Objective: The development of clinically validated biomarkers for cancer has remained an insurmountable task despite other advances in the field of cancer molecular biology. Mi(cro)RNAs have many characteristics of an ideal biomarker most notably their inherent stability and resilience. Recent blood-based miRNA profiling studies, reporting their presence in serum and plasma, have generated the concept that circulating miRNAs hold much potential as novel noninvasive biomarkers for cancer and other disease processes. The objective of this study was to investigate the potential of circulating microRNAs as novel breast cancer biomarkers.
Methods: Using a novel approach to extract miRNAs from the circulation followed by real-time quantitative polymerase chain reaction analysis, levels of a panel of 7 candidate miRNAs were quantified in tissue and blood specimens of 148 patients with breast cancer and 44 age-matched and disease free control individuals.
Results: We report that cancer-specific miRNAs were detected and significantly altered in the circulation of breast cancer patients, and that increased systemic miR-195 levels in breast cancer patients were reflected in breast tumors. Furthermore, we identified that circulating levels of miR-195 and let-7a decreased in cancer patients postoperatively, to levels comparable with control subjects, following curative tumor resection. Finally, we found that specific circulating miRNAs correlated with certain clinicopathological variables, namely nodal status and estrogen receptor status.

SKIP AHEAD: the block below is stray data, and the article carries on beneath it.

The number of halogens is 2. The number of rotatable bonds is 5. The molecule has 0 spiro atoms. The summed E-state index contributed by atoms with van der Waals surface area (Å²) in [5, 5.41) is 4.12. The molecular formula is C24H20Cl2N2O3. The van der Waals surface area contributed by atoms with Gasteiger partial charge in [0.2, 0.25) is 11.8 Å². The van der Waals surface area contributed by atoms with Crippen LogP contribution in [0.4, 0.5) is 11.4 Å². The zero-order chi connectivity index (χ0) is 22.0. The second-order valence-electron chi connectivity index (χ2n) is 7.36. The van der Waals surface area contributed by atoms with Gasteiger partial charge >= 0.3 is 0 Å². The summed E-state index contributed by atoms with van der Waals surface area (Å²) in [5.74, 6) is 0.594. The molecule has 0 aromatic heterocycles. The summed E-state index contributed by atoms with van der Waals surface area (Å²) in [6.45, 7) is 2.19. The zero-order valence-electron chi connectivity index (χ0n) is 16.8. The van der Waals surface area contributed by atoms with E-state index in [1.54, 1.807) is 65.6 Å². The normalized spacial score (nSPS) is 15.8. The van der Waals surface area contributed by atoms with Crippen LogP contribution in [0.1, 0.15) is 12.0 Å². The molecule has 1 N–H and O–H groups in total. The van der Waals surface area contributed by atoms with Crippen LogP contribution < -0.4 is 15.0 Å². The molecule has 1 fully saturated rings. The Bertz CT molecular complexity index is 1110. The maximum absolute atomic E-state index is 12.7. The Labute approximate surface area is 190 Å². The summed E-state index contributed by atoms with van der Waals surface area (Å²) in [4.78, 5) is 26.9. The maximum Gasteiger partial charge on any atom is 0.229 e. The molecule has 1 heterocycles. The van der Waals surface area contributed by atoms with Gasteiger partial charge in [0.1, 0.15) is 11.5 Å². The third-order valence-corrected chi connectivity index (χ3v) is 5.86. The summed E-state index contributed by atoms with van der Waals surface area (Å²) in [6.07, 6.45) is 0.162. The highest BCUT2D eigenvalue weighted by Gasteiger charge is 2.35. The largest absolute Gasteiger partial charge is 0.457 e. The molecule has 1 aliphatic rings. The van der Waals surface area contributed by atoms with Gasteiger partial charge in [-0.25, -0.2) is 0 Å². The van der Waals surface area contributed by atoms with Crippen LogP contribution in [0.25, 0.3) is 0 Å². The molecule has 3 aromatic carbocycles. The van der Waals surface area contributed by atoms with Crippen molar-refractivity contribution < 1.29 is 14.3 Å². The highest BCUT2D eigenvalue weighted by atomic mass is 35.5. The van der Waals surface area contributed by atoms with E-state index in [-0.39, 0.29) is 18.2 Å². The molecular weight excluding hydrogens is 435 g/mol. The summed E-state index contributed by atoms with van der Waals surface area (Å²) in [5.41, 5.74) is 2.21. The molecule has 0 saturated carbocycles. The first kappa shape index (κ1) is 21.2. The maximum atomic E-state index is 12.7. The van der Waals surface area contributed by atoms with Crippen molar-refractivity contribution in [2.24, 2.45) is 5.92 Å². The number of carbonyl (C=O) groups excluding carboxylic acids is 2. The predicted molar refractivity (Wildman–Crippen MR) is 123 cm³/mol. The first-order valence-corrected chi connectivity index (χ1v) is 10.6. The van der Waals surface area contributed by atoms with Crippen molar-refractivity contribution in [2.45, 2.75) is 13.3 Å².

Conclusion: These findings suggest that systemic miRNAs have potential use as novel breast cancer biomarkers and may prove useful in clinical management during the perioperative period.
The development of clinically validated biomarkers for cancer has remained an insurmountable task despite other advances in the field of cancer molecular biology. We report that cancer-specific miRNAs are detectable and altered in the circulation of breast cancer patients; in particular, systemic miR-195 levels in breast cancer patients reflect many properties of an ideal biomarker.
From the *Department of Surgery, National University of Ireland, Galway, Ireland; †National Breast Cancer Screening Programme, University College Hospital, Galway, Ireland; and ‡Biostatistics Unit, National University of Ireland, Galway, Ireland.
Supported by Health Research Board Clinical Scientist fellowship award (to H.M.H.), Molecular Medicine Ireland (to A.J.L.), and the National Breast Cancer Research Institute (NBCRI), Ireland.
H. M. H. performed the experiments, was responsible for data analyses, drafted and revised the manuscript. N. M. conceived, designed and supervised experimental work and manuscript editing. A. J. L. contributed to sample preparation, RQ-PCR data, and data analysis. K. J. S. participated clinically in sample provision and in manuscript preparation. J. N. contributed to statistical analysis of clinical data and drafting of the manuscript. M. J. K. contributed throughout the experiment, critically reviewed the manuscript and participated clinically in sample provision. All authors read and approved the final manuscript.
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Reprints: Nicola Miller, PhD, Department of Surgery, National University of Ireland, Galway, Clinical Science Institute, Costello Road, Galway, Ireland. E-mail: firstname.lastname@example.org.